After enduring a brutal six-year malaise following the dot-com implosion, venture capitalists are back on the prowl, investing billions in all types of software companies in the hopes of landing the next VMware.
For the first time in more than a year, software companies garnered more start-up cash than any other industry sector in the second quarter, according to survey findings from the MoneyTree Report issued by PricewaterhouseCoopers and the National Venture Capital Association. Biotechnology investments checked in second at $1.17 billion during the quarter, followed by medical devices and equipment and telecommunications at $995 million and $476 million, respectively.
Before you quit your job to start a software company, however, it's important to understand that the VC environment is far more restrained than it had been during the dot-com boom. In fact, today's renewed enthusiasm among VCs pales in comparison to staggering cash infusions that accompanied the peak of the dot-com frenzy.
While it's true that venture capital firms invested more than $1.5 billion in software companies in the second quarter this year, total venture capital spending in the past year totaled a respectable $27.4 billion -- still about $1 billion less than companies received in the first quarter of 2000 alone.
"We're coming out of an environment where software had been fully funded from about 1990 through 2002," Mark Sherman, general partner at Menlo Park, Calif.-based Battery Ventures, said in an interview with InternetNews.com. "Software companies just continued to be aggressively funded by lots and lots of companies. But that all came to an end when the bubble burst, mainly because there were so many enterprises that suddenly had to rationalize the technology investments they made."
Whether VCs can maintain their present level of moderation will be seen during the next few years. That's because a flurry of innovation in the software industry is expected to transform not just the way companies access and share data, but how venture capitalists evaluate the short- and long-term prospects of companies eager to find their niche in the Web 2.0 landscape.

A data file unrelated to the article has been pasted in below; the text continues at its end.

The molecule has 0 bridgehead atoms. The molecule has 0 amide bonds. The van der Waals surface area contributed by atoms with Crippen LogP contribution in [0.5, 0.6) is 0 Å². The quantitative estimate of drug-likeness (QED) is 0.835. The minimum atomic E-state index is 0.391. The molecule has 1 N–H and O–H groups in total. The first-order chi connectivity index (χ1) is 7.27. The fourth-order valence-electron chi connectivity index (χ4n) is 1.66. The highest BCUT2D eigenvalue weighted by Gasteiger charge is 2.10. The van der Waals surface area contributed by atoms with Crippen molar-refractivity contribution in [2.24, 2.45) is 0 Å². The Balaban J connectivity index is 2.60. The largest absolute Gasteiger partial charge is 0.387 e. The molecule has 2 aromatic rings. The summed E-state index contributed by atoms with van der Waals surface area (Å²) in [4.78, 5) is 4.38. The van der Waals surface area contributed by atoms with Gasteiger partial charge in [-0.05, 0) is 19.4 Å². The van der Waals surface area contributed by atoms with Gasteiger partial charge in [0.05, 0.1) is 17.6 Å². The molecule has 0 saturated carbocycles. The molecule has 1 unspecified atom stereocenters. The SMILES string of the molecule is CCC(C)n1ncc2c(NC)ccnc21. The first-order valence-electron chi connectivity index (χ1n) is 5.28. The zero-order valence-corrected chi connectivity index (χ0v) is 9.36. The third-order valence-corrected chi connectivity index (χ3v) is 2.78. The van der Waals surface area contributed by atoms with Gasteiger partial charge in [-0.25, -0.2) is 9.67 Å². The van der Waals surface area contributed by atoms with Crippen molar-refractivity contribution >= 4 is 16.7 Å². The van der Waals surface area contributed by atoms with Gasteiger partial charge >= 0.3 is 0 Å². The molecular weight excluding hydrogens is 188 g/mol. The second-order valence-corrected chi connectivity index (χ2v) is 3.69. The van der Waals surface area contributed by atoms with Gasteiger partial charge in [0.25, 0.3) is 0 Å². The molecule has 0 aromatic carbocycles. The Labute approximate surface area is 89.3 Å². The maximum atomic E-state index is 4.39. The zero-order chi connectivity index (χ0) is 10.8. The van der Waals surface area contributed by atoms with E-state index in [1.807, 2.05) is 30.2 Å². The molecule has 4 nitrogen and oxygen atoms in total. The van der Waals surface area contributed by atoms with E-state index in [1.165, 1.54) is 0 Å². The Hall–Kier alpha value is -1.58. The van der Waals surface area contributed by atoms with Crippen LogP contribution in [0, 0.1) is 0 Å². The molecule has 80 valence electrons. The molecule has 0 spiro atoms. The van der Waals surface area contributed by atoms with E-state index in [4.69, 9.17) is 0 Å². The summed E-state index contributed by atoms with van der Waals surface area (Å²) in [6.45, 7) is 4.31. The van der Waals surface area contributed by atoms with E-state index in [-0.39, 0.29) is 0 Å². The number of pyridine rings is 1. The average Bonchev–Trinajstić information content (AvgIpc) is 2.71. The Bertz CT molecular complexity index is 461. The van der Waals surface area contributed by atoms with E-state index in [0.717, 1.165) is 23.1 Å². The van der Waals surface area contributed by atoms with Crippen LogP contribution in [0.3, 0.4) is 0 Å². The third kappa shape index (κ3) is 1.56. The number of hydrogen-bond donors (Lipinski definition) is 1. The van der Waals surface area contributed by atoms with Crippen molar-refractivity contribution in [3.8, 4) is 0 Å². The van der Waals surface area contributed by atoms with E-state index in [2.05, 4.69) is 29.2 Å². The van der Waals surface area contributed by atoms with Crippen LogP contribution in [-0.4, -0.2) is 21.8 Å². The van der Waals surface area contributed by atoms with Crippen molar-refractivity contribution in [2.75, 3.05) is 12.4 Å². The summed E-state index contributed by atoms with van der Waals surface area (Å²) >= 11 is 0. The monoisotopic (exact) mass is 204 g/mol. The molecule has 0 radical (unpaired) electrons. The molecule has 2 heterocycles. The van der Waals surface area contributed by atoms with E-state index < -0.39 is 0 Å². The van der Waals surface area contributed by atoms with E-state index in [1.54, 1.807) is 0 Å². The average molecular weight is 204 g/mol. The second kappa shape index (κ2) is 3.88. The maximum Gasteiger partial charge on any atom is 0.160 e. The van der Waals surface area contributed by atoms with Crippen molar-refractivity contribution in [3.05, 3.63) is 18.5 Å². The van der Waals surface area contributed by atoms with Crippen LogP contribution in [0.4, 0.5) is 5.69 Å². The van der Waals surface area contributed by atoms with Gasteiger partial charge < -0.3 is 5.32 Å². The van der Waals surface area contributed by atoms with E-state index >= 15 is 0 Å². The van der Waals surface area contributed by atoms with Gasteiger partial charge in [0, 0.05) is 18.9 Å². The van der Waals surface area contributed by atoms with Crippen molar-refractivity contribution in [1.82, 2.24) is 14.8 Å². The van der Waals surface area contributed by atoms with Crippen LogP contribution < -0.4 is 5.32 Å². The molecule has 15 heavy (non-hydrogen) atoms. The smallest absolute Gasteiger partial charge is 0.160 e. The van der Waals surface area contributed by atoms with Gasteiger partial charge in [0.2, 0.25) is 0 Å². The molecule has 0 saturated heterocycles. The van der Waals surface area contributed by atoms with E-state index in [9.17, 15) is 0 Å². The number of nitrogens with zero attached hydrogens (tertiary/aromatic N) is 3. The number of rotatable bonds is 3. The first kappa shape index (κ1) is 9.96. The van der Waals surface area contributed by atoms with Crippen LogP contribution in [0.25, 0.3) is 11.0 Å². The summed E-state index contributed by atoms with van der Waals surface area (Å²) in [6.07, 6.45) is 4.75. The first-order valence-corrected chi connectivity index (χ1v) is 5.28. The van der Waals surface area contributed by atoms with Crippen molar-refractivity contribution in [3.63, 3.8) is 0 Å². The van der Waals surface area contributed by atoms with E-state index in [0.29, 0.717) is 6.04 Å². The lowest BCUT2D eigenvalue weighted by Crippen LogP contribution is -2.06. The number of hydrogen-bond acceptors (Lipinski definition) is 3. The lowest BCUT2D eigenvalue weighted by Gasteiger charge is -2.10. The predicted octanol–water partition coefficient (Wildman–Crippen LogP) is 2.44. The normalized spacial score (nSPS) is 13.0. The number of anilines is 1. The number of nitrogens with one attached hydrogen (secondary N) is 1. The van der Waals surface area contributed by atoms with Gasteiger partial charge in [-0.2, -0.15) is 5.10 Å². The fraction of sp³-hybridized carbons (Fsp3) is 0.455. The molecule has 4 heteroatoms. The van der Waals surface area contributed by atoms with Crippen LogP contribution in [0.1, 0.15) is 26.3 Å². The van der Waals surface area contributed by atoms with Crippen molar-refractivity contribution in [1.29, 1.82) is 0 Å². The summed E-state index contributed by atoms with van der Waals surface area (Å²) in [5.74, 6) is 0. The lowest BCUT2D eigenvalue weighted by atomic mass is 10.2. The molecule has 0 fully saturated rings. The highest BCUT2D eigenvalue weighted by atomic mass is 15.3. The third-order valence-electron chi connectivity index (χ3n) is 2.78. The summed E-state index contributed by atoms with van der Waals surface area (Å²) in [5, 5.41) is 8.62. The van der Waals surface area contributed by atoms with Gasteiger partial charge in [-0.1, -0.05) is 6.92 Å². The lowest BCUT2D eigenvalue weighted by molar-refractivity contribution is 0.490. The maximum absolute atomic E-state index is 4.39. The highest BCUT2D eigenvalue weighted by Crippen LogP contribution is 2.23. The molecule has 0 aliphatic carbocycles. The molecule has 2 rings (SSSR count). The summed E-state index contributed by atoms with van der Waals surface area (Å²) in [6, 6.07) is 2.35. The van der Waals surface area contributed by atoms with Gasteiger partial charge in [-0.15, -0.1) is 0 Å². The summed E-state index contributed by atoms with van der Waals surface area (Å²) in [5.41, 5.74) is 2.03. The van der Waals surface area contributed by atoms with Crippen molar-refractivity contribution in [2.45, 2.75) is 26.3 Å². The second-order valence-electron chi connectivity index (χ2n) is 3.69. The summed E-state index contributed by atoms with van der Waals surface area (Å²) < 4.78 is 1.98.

Sherman said seminal events like VMware's blockbuster initial public offering in August and BladeLogic's promising debut in July may spark VC firms to again loosen their purse strings and spread their investments over a larger number of software and data-management upstarts.
"I think that's one of the reasons [VCs] are so interested in software right now," he said. "There's a lot of liquidity in those deals and that encourages people to start looking for other investments."
Battery Ventures is currently investing in about 10 fledgling software companies, including Bazaarvoice, an SaaS-based social commerce platform, and Applimation, a developer of enterprise data management software.
"We don't really have a fixed number in terms of companies or how much we'll invest in software," Sherman said. "It moves around. We're definitely interested in infrastructure and, personally, I think there will be a bunch of new investments around the concept of data and what you can do with it. Data from places like Salary.com and Payscale.com could be very interesting.
Another key player in the area, Lightspeed Venture Partners, has significant investments in a wide range of software and datacenter management companies. Its portfolio includes Calista Technologies, which develops virtualization software for the desktop; Pivot 3, a storage software provider; and OpTier, which makes systems management software for virtualized datacenters.
"Part of it is just the old technology cycle," Ravi Mhatre, general partner at Menlo Park, Calif.-based Lightspeed Venture Partners, told InternetNews.com. "Many of the key innovations of what we call the first generation of the Web are reaching the end of their lives and getting long of tooth. We're now very much into the second generation of the Web, and software is leading the way."
Ah, but where is the next VMware or BladeLogic to be found?